A Battery Of Smugness

, , , , , | Right | May 3, 2021

I am the “disrupted operations supervisor” for my airline, dealing with delays, cancellations, and disruptive passengers. I’m called to escort a passenger to the luggage claim because his bag is vibrating, and the police want to speak with him.

The officer opens the bag in front of him and removes a battery-operated shaving machine.

Officer: “Sir, do you know it’s illegal to carry batteries in your hold luggage?”

Passenger: “No, I didn’t.”

Then he turns to me and asks:

Passenger: “How are you going to fix this?”

Me: “Well, either you remove the battery or you carry it in your hand.”

Passenger: *Yelling* “The battery can’t be removed, you moron! And I’m not taking nothing in my hands.” *Smirking* “So, how are you going to fix it?”

I signal the officer to stand down and answer.

Me: “Sir, please there’s no need for that. In this case, the item will have to stay behind unless you’re willing to reconsider.”

Passenger: “H*** no. You’re not keeping it and I won’t carry it in my hand.” *Smirking again* “So, how are you going to fix it?”

I repeat myself and he repeats his question.

Me: “Sir, I don’t have time for this.”

I put the item in the destruction bin.

Me: “Please proceed to the boarding gate and have a nice flight.”

As I’m turning away, the police start to escort him back to the boarding lounge.

Passenger: “I guess I’ll just borrow my friend’s machine from his bag.”

The cops stopped and led him into the police station. The airport called his friend and removed his bags from the plane, causing a ten-minute delay. They were issued fines and lost their flight.

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I’ve Never Felt So Safe!

, , , , , | Working | April 26, 2021

I have just noticed some fraudulent charges on our bank account at a big box store in Texas from my husband’s debit card. I immediately check to see if he still has his card — he does — and then call to get it canceled.

As a matter of “security,” I know that the card shouldn’t even work out of state without someone calling in and setting a travel advisory.

Because it’s after hours on a Sunday, I have to wait until the next day to dispute the charges, which results in the following exchange.

Bank Accounts Manager: “What can I help you with?”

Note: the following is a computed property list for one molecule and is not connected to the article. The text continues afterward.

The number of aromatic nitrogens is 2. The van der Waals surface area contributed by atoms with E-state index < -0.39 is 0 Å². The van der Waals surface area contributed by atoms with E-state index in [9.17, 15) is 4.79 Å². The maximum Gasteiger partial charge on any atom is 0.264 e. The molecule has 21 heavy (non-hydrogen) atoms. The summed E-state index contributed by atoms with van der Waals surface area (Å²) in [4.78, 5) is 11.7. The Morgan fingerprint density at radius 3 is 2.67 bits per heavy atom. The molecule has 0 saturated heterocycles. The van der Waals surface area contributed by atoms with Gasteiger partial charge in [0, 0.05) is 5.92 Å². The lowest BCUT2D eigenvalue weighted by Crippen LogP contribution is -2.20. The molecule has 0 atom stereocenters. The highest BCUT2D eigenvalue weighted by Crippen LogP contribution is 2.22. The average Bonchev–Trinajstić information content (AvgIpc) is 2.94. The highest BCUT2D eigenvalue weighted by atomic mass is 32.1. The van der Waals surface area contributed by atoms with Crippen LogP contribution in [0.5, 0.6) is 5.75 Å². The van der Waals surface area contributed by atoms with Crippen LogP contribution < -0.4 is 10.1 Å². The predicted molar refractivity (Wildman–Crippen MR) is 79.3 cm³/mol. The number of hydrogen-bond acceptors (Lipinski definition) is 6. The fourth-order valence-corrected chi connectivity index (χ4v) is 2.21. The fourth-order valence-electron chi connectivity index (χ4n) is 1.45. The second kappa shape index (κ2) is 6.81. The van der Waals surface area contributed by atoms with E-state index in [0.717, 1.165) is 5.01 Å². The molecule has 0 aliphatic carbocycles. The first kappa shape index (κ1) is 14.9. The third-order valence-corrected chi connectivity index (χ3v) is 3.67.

Me: “My husband’s card was used in Texas, and I need to dispute the charges and get him a new card.”

Manager: “Okay. What is the name on the account?”

Me: “[My Name], and my husband is [Husband].”

Manager: “Okay, yes, I see those charges. It never should have happened because we locked down Texas after a lot of these happening.”

Me: “Well, I just need to dispute the charges and get him a new card.”

Manager: “Oh, he doesn’t need a new card.”

Me: “I already canceled it with the rep last night, so he will definitely need a new one.”

Manager: “Well, you shouldn’t have done that! He doesn’t need a new card.”

Me: “Regardless, could you please just order it for me?”

Manager: “Okay. I have the charges disputed and the money back into your account, and the new card is ordered. Is there anything else you need?”

Me: “No, thank you. Have a good day!”

It wasn’t until after I hung up that I realized she never asked me for identifiers beyond the name on the account. Gee, I wonder how the card was unlocked for use in Texas?

I had to call a second time about a month later when the card didn’t arrive. It turned out that she had never ordered it.

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The Curse Of The Babyface

, , , , | Working | April 16, 2021

The local casino is near both my mom’s work and my university, so some days, when our lunch breaks overlap, we and my stepdad meet for lunch there. I turned twenty-one about eight months ago, but I still look young for my age. This means that the staff looks a little extra hard at my ID when I enter the building. I sit down with my family at a table, and while we’re waiting for our food, we notice a security guard walking nearby.

Stepdad: “Is he looking at [My Name]?

Mom: “I think he is.”

I have a feeling this means he’s debating how old I am, but we brush it off for the time being. After passing us about three times, the guard comes over.

Security Guard: “Excuse me. Can I see your ID?”

Me: “Sure.”

I hand him my ID, and he stares at it for a long time.

Security Guard: “I’m sorry. The staff in the security room noticed you and thought you looked really young. I had to check.”